Sa avem mare grija, pt ca au fost multi care au rezistat comunismului, dar au cazut in fata lumii si a liberalismului/materialismului etc.
        I am warning myself first and foremost! Blessings!


      3. My friend, you always agree with Doru,so, no surprise there 🙂
        As to Biblical interpretation, I have the strong impression that you are simply demonisimg culture (which is typical to Reformed and neo_reformed people), forgetting that besides its fallennness, it is also an expression of the divine beauty and wisdom in the initial creation, which the Fall failed (thank goodness!) to totally obliterate (unless you believe in, what I think is, that dubious unbiblical and dubious doctrine of ‘total depravity’).
        In terms of hermeneutics, I favour Randolph Tate’s approach of giving equal attention to the three lenses that shed light on the revealed text – 1. the world behind the text (the general culture at the time when the text was written); 2. the world within the text (the particular culture of the community out of which the text arose); 3. the world in front of the text (contemporary culture).
        Of course, the revealed text is the controlling factor, but without the dyachronic (in the history of God’s faithful community) and synchronic (preset day diversity of the body of Christ) engagement in a continuous interpretive process of this text, that will simply remain a lifeless idol.
        To end this, I also want to add the essential element of the Incarnation of God the Word into our world as the controlling factor of our interpretive efforts, for the glory of God.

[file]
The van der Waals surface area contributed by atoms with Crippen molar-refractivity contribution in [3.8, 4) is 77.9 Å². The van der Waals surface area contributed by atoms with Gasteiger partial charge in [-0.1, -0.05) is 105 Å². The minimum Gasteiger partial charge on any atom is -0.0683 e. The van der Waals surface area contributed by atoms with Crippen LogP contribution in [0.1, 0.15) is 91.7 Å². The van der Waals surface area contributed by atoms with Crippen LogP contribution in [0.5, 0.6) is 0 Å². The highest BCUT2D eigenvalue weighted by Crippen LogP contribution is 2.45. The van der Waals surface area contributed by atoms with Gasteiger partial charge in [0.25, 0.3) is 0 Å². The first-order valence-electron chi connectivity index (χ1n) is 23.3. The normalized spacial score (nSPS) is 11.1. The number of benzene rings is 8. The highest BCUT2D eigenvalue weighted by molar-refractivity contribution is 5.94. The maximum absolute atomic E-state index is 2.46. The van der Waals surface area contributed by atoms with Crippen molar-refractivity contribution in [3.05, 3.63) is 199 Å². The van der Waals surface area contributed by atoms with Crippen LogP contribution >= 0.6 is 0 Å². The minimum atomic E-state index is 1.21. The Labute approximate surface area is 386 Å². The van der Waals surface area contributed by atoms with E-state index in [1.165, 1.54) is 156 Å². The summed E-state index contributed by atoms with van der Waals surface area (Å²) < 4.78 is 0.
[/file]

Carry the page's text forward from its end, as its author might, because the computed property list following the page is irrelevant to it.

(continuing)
1. I don’t understand how you can make a statement like this: “I am demonising culture.” Just because I do not allow the culture (and I do not mean the Christian culture) to dictate the interpretation of a text? Culture changes, and you know as well as I do, that a woman leader in a church in the Middle East is almost unthinkable…
      I am not sure you understand what “total depravity” means. It certainly does not mean that all culture and the rest of the world is demonic/depraved.

      I generally agree with Tate’s approach (In fact I just taught a course relying on a very similar approach), but I do not see how that would support certain liberal positions. In any case – it looks like this discussion is not going anywhere. Fiecare o tine pe a lui…You can find explanations for every position you take Perhaps we can talk one day in person. Many blessings.


      1. You do not know me. I tend to exagerate to make a point. This is called hyperbola.
        You definitely do not seem to see anything good in culture. Read again what you wrote and you will understand.
        I know that there are ‘soft’ versions of ‘total depravity’, but I doubt the neo-Calvinists are ‘guilty’ of that.